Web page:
Federals Invade Charleston Harbor

April 7, 1863 – Federal ironclads launched a doomed attack on the Confederate forts guarding Charleston Harbor.

Adm S.F. Du Pont | Image Credit: Flickr.com

The Lincoln administration had pressured Rear Admiral Samuel F. Du Pont, commanding the South Atlantic Blockading Squadron, to capture the forts in Charleston Harbor, which would lead to the fall of Charleston itself. Charleston, site of Fort Sumter, was more of a symbolic than a strategic objective for the Federal high command.

Du Pont had been reluctant to attack the forts ringing the harbor because he doubted the new ironclads had the power to reduce such strong fortifications. He also could not rely on army support, as Major General David Hunter (commanding the Federal Department of the South) had no intention of attacking such a strong position.

Unable to put it off any longer, Du Pont dispatched the ironclads U.S.S. Keokuk, Montauk, Passaic, and Patapsco to the North Edisto River and positioned other gunboats in preparation for the impending assault on the 1st. Du Pont arrived at Edisto Island the next night and issued orders to his ship commanders on the 4th:

“… The Squadron will pass up the main channel without returning the fire of the batteries on Morris Island, unless signal should be made to commence action. The ships will open fire on Fort Sumter when within easy range, and will take up position to the northward and westward of that fortification, engaging its left or northeast face at a distance of from 600 to 800 yards firing low and aiming at the center embrasure… After the reduction of Fort Sumter it is probable that the next point of attack will be the batteries on Morris Island. The order of battle will be line ahead…”

Du Pont assembled his ironclad fleet on the afternoon of April 5. Federals had placed buoys in the channel off the Stono bar to mark the safe passage, with the gunboats U.S.S. Catskill and Patapsco guarding the buoys. Du Pont assigned steamers to tow off any vessels that might be disabled in the impending assault.

The attack fleet consisted of nine ironclads: the U.S.S. Weehawken, Passaic, Montauk, Patapsco, New Ironsides (Du Pont’s flagship), Catskill, Nantucket, Nahant, and Keokuk. The ships had 32 15-inch guns to face 76 guns in the harbor forts. The ships crossed the Charleston bar and prepared to attack, but hazy weather rendered pilots unable to judge the ranges, so it was postponed for a day. The ships anchored just outside the harbor that night.

The tides delayed the attack on the 7th until around noon. The fleet began advancing toward the main channel leading into the harbor single-file, with the Weehawken under Captain John Rodgers leading the way. But the raft that the Weehawken was pushing to offset Confederate torpedoes got tangled with the main ship, causing another delay. The advance finally got under way in earnest around 3 p.m.

This was the largest naval attack of the war. The Confederates knew the attack was coming, and Charleston residents lined the shore to watch the action. As the fleet headed for Fort Sumter, the Confederate garrison there raised their flag and fired a salute to the Confederacy while a band played “Dixie.”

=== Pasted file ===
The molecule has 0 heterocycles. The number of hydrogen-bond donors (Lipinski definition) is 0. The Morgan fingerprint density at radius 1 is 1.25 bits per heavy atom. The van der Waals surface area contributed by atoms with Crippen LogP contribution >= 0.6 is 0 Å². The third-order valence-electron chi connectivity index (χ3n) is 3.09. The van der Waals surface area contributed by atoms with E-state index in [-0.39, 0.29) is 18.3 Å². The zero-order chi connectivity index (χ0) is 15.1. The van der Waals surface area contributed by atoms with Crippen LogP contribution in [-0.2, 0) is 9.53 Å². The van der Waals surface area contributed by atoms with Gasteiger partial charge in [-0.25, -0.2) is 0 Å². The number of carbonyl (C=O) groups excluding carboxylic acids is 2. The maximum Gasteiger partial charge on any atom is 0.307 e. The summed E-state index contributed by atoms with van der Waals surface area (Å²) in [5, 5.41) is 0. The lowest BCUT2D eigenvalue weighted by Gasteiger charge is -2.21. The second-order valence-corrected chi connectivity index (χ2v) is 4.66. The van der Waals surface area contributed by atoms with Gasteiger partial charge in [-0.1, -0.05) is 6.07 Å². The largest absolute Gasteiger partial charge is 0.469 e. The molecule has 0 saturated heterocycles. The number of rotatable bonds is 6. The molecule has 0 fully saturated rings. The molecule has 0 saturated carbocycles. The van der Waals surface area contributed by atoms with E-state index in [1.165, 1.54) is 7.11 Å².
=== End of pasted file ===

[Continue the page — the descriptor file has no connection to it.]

Federal attack on Charleston | Image Credit: Wikimedia.org

The Federal ships struggled to get past the obstructions and over the sandbars. Confederates had also placed markers in the water to guide the range of their guns. Federal captains had trouble navigating the strong flood tide sweeping into the harbor as they came under fire.

Intense fire opened from Fort Sumter and nearby Sullivan’s and Morris islands. The Federals returned fire, but the ironclads’ slow guns could not match the enemy’s cannonade. A witness called the Confederate cannonade, “Sublime, infernal, it seemed as if the fires of hell were turned upon the Union fleet.” A naval officer said, “Such a fire I never saw. Nothing could be heard but the whistling of shot.”

The Federal ships fired 154 rounds, hitting Fort Sumter 55 times. But the Confederates fired 2,209 rounds and scored over 400 direct hits that destroyed decks, riddled smokestacks, penetrated armor, and disabled guns. The Weehawken took 53 hits and struck a torpedo. The Passaic took 35 hits and had her main gun turret disabled. The Montauk under Captain John L. Worden took 47 hits, as did the Patapsco. The New Ironsides was disabled and sat helpless above a 2,000-pound torpedo. Confederates tried detonating the torpedo, but a faulty wire saved the ship and crew, including Du Pont.

The Catskill was next in line, sustaining 20 hits and taking in water. The Nantucket took 51 hits that disabled her turret. The Nahant was crippled by 36 hits. The Keokuk got within 600 yards of Fort Sumter but sustained 90 hits, 18 of which penetrated the iron near the waterline. “Riddled like a colander,” the ship fell back toward Morris Island and sank later that night. Confederates later recovered the Keokuk’s signal books and learned all the Federals’ naval codes.

In addition, two Confederate spar-torpedo boats (oar-driven vessels with mines attached to a spar to ram enemy ships) went to confront the Federal ships still inside the Stono bar, but the Federals withdrew before they arrived.